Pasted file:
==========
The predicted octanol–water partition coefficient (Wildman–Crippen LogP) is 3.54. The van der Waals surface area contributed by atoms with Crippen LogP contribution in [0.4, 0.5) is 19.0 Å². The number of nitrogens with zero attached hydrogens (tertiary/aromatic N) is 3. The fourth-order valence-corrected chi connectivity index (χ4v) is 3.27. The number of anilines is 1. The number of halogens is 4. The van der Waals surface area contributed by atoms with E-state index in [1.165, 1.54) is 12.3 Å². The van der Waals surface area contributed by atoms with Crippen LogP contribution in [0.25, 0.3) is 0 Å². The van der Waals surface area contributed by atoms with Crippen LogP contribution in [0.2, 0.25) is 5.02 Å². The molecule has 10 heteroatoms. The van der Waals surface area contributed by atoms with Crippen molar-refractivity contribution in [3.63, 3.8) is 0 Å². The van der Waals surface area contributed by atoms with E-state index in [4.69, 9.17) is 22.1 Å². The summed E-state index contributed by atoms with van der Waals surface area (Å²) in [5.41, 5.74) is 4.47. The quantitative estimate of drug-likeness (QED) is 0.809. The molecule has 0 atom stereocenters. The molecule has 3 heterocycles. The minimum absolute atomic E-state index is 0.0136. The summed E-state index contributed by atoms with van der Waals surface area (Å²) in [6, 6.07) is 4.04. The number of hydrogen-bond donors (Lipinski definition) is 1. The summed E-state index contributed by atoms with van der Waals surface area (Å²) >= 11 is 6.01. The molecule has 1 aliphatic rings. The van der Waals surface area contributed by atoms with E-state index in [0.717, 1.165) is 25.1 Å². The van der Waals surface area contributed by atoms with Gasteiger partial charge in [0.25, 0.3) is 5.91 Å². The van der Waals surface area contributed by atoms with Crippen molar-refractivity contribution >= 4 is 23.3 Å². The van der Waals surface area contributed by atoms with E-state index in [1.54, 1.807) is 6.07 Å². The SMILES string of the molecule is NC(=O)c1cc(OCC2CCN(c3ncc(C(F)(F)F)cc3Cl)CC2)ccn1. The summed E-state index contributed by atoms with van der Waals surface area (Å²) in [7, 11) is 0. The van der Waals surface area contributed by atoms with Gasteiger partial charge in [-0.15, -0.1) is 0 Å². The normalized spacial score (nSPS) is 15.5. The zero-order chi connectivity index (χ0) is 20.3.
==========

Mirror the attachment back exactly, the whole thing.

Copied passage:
The predicted octanol–water partition coefficient (Wildman–Crippen LogP) is 3.54. The van der Waals surface area contributed by atoms with Crippen LogP contribution in [0.4, 0.5) is 19.0 Å². The number of nitrogens with zero attached hydrogens (tertiary/aromatic N) is 3. The fourth-order valence-corrected chi connectivity index (χ4v) is 3.27. The number of anilines is 1. The number of halogens is 4. The van der Waals surface area contributed by atoms with E-state index in [1.165, 1.54) is 12.3 Å². The van der Waals surface area contributed by atoms with Crippen LogP contribution in [0.25, 0.3) is 0 Å². The van der Waals surface area contributed by atoms with Crippen LogP contribution in [0.2, 0.25) is 5.02 Å². The molecule has 10 heteroatoms. The van der Waals surface area contributed by atoms with Crippen molar-refractivity contribution in [3.63, 3.8) is 0 Å². The van der Waals surface area contributed by atoms with E-state index in [4.69, 9.17) is 22.1 Å². The summed E-state index contributed by atoms with van der Waals surface area (Å²) in [5.41, 5.74) is 4.47. The quantitative estimate of drug-likeness (QED) is 0.809. The molecule has 0 atom stereocenters. The molecule has 3 heterocycles. The minimum absolute atomic E-state index is 0.0136. The summed E-state index contributed by atoms with van der Waals surface area (Å²) in [6, 6.07) is 4.04. The number of hydrogen-bond donors (Lipinski definition) is 1. The summed E-state index contributed by atoms with van der Waals surface area (Å²) >= 11 is 6.01. The molecule has 1 aliphatic rings. The van der Waals surface area contributed by atoms with E-state index in [0.717, 1.165) is 25.1 Å². The van der Waals surface area contributed by atoms with Gasteiger partial charge in [0.25, 0.3) is 5.91 Å². The van der Waals surface area contributed by atoms with Crippen molar-refractivity contribution >= 4 is 23.3 Å². The van der Waals surface area contributed by atoms with E-state index in [1.54, 1.807) is 6.07 Å². The SMILES string of the molecule is NC(=O)c1cc(OCC2CCN(c3ncc(C(F)(F)F)cc3Cl)CC2)ccn1. The summed E-state index contributed by atoms with van der Waals surface area (Å²) in [7, 11) is 0. The van der Waals surface area contributed by atoms with Gasteiger partial charge in [-0.15, -0.1) is 0 Å². The normalized spacial score (nSPS) is 15.5. The zero-order chi connectivity index (χ0) is 20.3.